Content is one of the most important aspects of any digital marketing strategy. If you want to grow your brand and increase your company’s reach, it’s crucial that you create compelling, relevant content that resonates with your target audience. But how do you go about creating an effective content strategy? And what should it include? Read on for everything you need to know about developing a successful SEO-focused content strategy:
Goals, audience, and topics.
Once you have a good idea of where your brand is, it’s time to consider the audience. Who are they? What do they want to read? What do they need to know? This is where your goals come into play. If you don’t know what your goal is as a company or blog, then it may be difficult to determine what content will help achieve those goals and how much time should be spent on each piece of content.
Once all these things have been considered and defined in some way (both internally and externally), the next step is deciding on topics.
Unique value proposition.
A value proposition is a statement that clearly spells out what your brand offers and how it stands out from the competition. It should be unique to you and convey the benefits of your product or service, not just what it is.
For example, if you were writing a value proposition for an online magazine, you might write: “The Huffington Post publishes entertainment news that’s fun and easy to read—and it’s all free!” This statement explains what the Huffington Post offers (entertainment news) as well as why people should choose them over other sites (they’re fun and easy to read).
Value propositions are key when creating content because they help define why someone should choose your brand over others in your industry. So before finalizing any content strategy, take some time to think about how you can make yours stand out from others’ offerings by using language that makes clear what makes yours unique—and why people should care.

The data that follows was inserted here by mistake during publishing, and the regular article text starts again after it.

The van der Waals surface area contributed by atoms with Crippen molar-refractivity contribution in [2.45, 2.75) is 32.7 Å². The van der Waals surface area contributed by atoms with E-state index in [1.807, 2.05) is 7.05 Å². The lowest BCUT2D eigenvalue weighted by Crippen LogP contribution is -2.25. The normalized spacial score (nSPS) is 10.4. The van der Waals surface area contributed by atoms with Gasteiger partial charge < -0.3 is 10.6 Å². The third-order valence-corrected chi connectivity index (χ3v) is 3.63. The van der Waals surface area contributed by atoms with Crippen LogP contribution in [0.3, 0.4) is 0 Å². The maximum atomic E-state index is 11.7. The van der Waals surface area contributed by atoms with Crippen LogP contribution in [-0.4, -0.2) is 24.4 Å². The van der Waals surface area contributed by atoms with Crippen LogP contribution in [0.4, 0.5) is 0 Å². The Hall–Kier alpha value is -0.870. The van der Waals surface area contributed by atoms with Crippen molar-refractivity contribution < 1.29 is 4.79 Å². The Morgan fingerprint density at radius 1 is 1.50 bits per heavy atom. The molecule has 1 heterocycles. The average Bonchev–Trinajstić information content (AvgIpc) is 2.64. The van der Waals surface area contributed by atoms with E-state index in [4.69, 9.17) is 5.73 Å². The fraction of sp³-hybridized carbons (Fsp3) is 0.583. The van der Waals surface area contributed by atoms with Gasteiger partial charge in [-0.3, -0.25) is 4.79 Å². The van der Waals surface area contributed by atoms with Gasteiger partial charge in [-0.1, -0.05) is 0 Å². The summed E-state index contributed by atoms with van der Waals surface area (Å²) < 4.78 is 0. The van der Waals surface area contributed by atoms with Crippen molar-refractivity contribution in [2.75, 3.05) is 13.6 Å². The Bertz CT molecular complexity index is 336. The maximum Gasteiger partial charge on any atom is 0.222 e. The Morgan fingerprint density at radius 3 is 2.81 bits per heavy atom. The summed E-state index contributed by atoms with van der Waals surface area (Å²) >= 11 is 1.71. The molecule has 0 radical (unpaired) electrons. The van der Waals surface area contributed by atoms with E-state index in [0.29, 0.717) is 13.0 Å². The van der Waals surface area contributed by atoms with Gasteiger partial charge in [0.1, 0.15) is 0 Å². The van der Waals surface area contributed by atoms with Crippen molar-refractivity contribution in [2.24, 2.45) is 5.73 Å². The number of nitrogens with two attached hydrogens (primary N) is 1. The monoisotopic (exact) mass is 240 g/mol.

The first step in your content strategy is to assess your own brand, and then research your competitors. Find out how they’re doing it and what you can learn from their successes and failures.This should be the start of a long process that continues to grow over time, as you continue to learn more about what works for audiences, what doesn’t work for audiences, and how those things change over time.
The buyer’s journey is an essential part of the initial content strategy. It helps you understand who your audience is and what they want to learn about.
- Research: How do customers respond to your product? What questions do they have? What are their pain points? The research phase can’t be skipped here. You need to figure out what people look for in a new product or service, so that you can deliver it through your content strategy in an effective way.
- Create: Take all of this information and create a strategic plan with specific goals in mind—the next step is creating high-quality content that aligns with these goals. If possible, test different ideas on an audience before committing fully; if you don’t get positive feedback from them (through surveys or social media), then scrap those plans altogether and start over again!
Format and content type.
Work with your writers to create an editorial calendar. It should include the topics you want to cover, how often you’ll publish new content and how long each piece should be (typically, between 500-1,500 words). Then decide on a format for each piece. You can use blog posts, webinars or e-books as individual pieces of content that support your overall strategy.
Content distribution and promotion
Now that you’ve got your content strategy in place, it’s time to spread the word. You can do this through paid search advertising, SEO and other methods. While some of these things are beyond the scope of a beginner’s guide (Paid Search), we recommend learning more about SEO so that you can understand how it works and how you can use it for your own site.
Now that you understand the basics of content strategy, it’s time to get started. Start by creating a plan for your blog and other social media channels. Then take some time to look at your competitors’ content and find out how it works for them—and what makes theirs better than yours.